IF-level transformer. When tuned by means of parallel capacitance, acts like an additional LC filter circuit. Tuned IFTs on IF level are typically used to improve ultimate rejection and reject spurious filter responses.
Intermodulation (distortion); a by-product of strong signals generated by amplifiers, mixers and the like when signals no longer fall into the linear working range. Attenuation of signals can help to eliminate the resulting "ghost stations" (and parts / circuits with better dynamic range, of course). On shortwave the most common types of IM products are 2nd order (usually found far away from the signals generating them, like at the sum of the frequencies of two strong stations) and 3rd order (found within or next to crowded bands). 2nd order IM products can be defeated rather easily with high-/low-/bandpass filters, so 3rd order IM products are seen as being more critical. Less expensive shortwave receivers tend to have wideband frontends, thus they can generate both types.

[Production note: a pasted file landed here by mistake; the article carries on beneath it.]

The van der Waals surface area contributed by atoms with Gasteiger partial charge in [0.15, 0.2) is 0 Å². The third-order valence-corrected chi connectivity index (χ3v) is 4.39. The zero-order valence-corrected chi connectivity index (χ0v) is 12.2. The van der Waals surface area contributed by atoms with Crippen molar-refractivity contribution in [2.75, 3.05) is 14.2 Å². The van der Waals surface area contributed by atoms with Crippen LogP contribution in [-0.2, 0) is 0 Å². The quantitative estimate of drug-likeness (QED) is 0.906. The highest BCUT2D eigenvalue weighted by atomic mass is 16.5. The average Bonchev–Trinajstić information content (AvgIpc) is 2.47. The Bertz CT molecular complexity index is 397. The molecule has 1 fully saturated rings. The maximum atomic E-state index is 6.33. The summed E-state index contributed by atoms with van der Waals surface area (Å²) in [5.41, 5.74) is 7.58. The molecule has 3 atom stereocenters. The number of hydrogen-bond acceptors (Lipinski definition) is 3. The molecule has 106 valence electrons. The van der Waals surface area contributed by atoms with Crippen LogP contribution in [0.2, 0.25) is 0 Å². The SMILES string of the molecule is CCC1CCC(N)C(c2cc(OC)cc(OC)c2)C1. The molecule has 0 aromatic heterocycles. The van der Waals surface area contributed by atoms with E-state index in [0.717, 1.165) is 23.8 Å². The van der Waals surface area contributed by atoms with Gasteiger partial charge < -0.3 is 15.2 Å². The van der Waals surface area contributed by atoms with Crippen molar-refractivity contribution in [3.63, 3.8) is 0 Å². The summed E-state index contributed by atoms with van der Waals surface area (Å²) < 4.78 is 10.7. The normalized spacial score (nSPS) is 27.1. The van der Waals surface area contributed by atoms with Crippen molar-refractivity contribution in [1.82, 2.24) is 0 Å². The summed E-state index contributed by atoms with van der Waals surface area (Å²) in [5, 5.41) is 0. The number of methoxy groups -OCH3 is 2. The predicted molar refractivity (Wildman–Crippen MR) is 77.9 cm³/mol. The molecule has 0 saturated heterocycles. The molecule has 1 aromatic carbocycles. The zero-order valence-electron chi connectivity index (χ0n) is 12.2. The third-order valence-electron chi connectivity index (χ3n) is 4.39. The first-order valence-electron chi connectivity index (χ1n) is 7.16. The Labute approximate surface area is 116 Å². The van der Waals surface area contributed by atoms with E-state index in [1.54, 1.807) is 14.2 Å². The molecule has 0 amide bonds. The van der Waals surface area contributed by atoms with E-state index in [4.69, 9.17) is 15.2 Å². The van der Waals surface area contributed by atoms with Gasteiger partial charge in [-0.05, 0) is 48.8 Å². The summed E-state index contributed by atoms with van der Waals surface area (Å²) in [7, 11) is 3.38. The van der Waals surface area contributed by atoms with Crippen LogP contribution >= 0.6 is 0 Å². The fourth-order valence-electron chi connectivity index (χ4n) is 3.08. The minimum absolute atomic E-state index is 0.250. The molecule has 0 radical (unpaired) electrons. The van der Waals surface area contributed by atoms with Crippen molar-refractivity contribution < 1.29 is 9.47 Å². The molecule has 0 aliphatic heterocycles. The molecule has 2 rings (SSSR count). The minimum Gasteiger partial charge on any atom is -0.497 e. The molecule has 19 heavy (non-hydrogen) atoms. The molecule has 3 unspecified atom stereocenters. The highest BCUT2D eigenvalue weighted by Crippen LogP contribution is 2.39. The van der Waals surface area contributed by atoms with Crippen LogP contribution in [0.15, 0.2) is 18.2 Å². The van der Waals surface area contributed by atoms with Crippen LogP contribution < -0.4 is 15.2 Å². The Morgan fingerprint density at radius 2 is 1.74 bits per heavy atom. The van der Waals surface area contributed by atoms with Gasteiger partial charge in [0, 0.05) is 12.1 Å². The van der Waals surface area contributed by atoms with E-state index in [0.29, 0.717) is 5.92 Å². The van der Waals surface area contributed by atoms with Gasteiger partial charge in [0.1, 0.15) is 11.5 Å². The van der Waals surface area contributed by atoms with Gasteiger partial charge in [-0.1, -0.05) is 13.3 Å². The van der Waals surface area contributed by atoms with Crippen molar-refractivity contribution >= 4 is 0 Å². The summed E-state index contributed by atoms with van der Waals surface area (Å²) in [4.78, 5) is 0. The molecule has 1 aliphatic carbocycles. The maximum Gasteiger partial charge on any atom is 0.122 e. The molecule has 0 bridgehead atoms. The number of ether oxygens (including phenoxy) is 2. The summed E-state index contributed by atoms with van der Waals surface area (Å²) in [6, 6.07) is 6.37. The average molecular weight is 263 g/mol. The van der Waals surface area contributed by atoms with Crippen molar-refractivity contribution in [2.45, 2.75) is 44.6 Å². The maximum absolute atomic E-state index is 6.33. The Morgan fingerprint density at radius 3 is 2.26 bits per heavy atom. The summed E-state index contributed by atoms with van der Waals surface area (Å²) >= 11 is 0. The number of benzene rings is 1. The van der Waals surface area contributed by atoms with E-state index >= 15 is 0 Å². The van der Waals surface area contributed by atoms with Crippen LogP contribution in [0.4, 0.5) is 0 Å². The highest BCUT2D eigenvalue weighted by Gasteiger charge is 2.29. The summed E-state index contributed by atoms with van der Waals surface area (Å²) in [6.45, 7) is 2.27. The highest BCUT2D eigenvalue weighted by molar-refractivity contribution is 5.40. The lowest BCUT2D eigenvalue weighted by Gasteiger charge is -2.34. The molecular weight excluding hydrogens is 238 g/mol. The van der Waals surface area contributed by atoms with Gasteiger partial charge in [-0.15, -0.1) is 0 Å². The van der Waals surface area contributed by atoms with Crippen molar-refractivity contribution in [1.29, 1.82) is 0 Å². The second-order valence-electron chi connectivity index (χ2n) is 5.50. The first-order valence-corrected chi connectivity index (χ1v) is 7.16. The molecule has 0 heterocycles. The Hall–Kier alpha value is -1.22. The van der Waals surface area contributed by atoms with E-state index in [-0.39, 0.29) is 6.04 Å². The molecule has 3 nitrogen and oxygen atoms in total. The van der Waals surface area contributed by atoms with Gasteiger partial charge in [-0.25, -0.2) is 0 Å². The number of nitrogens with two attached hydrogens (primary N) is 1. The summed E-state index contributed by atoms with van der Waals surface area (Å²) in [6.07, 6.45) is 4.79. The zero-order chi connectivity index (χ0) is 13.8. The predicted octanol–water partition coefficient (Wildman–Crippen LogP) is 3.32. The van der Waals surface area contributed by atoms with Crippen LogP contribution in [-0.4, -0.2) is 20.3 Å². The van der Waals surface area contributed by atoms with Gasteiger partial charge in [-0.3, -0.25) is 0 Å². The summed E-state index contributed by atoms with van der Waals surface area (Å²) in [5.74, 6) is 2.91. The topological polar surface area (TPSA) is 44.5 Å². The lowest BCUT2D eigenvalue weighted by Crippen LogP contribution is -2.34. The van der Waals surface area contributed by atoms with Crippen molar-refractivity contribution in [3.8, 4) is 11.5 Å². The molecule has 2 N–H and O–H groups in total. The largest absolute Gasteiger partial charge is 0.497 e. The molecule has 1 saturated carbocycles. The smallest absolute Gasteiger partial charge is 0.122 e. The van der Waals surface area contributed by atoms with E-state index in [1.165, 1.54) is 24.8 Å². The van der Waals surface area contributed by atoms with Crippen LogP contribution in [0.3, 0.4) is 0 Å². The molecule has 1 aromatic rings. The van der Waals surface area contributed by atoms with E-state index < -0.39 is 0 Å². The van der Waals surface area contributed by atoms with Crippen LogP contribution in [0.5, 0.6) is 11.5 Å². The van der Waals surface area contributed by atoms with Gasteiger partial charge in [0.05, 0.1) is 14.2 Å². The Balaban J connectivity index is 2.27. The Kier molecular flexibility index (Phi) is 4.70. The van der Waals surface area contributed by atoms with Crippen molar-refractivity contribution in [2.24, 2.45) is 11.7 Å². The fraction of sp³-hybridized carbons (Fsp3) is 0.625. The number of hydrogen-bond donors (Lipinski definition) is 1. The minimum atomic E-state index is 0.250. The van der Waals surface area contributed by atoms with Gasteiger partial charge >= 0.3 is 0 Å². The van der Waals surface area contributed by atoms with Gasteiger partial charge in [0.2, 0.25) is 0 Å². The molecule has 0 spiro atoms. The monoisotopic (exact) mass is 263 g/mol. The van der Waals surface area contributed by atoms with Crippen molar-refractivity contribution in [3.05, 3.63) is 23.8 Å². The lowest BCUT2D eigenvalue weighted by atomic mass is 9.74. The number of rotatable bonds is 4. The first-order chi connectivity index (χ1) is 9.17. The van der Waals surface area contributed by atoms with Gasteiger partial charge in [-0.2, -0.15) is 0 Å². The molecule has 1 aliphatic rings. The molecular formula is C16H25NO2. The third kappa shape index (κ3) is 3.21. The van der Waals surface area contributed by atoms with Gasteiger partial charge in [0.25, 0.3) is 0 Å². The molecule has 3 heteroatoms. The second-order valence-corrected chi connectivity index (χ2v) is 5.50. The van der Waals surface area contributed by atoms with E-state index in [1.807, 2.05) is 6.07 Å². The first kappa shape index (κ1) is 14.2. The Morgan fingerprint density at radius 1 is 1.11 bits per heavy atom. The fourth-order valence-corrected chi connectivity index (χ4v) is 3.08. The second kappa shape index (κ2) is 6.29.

Image rejection
The ability of a superheterodyne receiver to suppress stations that are twice the IF (or one of the IFs) away.
Intercept point
This is a calculated value given in dBm that can be used to describe how good a receiver is in rejecting intermodulation products of a certain kind (mostly: 2nd order --> IP2, 3rd order --> IP3). The larger, the better. You'll mostly find the input IP3 published, which for many portables is below 0dBm and can reach +30dBm and more on very good receivers. Note that in practice with a high number of signals it's not always the mixer with the highest IP3 that performs best. In addition, you need to know where the input noise floor is (i.e. how sensitive it is when looking at a complete receiver) to judge dynamic range properly - a mixer intended for VHF use is likely to have a low intercept point, but it'll have a low noise figure, too.